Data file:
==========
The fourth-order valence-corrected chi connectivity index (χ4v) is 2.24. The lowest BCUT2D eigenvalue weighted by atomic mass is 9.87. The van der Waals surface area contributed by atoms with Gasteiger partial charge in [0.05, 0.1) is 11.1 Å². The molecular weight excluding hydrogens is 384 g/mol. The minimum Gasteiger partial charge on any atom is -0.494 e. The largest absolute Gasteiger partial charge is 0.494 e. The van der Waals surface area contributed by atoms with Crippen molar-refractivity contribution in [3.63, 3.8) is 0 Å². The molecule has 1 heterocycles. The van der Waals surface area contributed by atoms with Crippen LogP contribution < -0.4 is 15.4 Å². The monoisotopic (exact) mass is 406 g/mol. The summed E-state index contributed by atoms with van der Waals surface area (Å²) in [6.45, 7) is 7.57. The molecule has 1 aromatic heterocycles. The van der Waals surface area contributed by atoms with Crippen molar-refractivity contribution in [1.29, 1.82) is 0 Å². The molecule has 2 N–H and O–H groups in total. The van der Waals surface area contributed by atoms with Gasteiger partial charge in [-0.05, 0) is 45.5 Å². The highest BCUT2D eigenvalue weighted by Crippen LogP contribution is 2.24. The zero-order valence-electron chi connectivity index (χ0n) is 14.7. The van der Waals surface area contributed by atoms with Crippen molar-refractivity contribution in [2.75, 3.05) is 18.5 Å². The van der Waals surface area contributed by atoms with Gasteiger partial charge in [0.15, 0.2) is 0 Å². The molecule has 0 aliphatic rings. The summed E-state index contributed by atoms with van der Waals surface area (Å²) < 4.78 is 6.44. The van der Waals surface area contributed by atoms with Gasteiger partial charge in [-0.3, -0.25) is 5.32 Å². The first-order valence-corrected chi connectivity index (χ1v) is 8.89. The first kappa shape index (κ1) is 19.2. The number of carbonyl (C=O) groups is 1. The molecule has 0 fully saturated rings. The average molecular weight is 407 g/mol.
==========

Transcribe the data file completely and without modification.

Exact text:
The fourth-order valence-corrected chi connectivity index (χ4v) is 2.24. The lowest BCUT2D eigenvalue weighted by atomic mass is 9.87. The van der Waals surface area contributed by atoms with Gasteiger partial charge in [0.05, 0.1) is 11.1 Å². The molecular weight excluding hydrogens is 384 g/mol. The minimum Gasteiger partial charge on any atom is -0.494 e. The largest absolute Gasteiger partial charge is 0.494 e. The van der Waals surface area contributed by atoms with Crippen molar-refractivity contribution in [3.63, 3.8) is 0 Å². The molecule has 1 heterocycles. The van der Waals surface area contributed by atoms with Crippen LogP contribution < -0.4 is 15.4 Å². The monoisotopic (exact) mass is 406 g/mol. The summed E-state index contributed by atoms with van der Waals surface area (Å²) in [6.45, 7) is 7.57. The molecule has 1 aromatic heterocycles. The van der Waals surface area contributed by atoms with Crippen molar-refractivity contribution in [1.29, 1.82) is 0 Å². The molecule has 2 N–H and O–H groups in total. The van der Waals surface area contributed by atoms with Gasteiger partial charge in [-0.05, 0) is 45.5 Å². The highest BCUT2D eigenvalue weighted by Crippen LogP contribution is 2.24. The zero-order valence-electron chi connectivity index (χ0n) is 14.7. The van der Waals surface area contributed by atoms with Crippen molar-refractivity contribution in [2.75, 3.05) is 18.5 Å². The van der Waals surface area contributed by atoms with Gasteiger partial charge in [0.15, 0.2) is 0 Å². The molecule has 0 aliphatic rings. The summed E-state index contributed by atoms with van der Waals surface area (Å²) < 4.78 is 6.44. The van der Waals surface area contributed by atoms with Gasteiger partial charge in [-0.3, -0.25) is 5.32 Å². The first-order valence-corrected chi connectivity index (χ1v) is 8.89. The first kappa shape index (κ1) is 19.2. The number of carbonyl (C=O) groups is 1. The molecule has 0 fully saturated rings. The average molecular weight is 407 g/mol.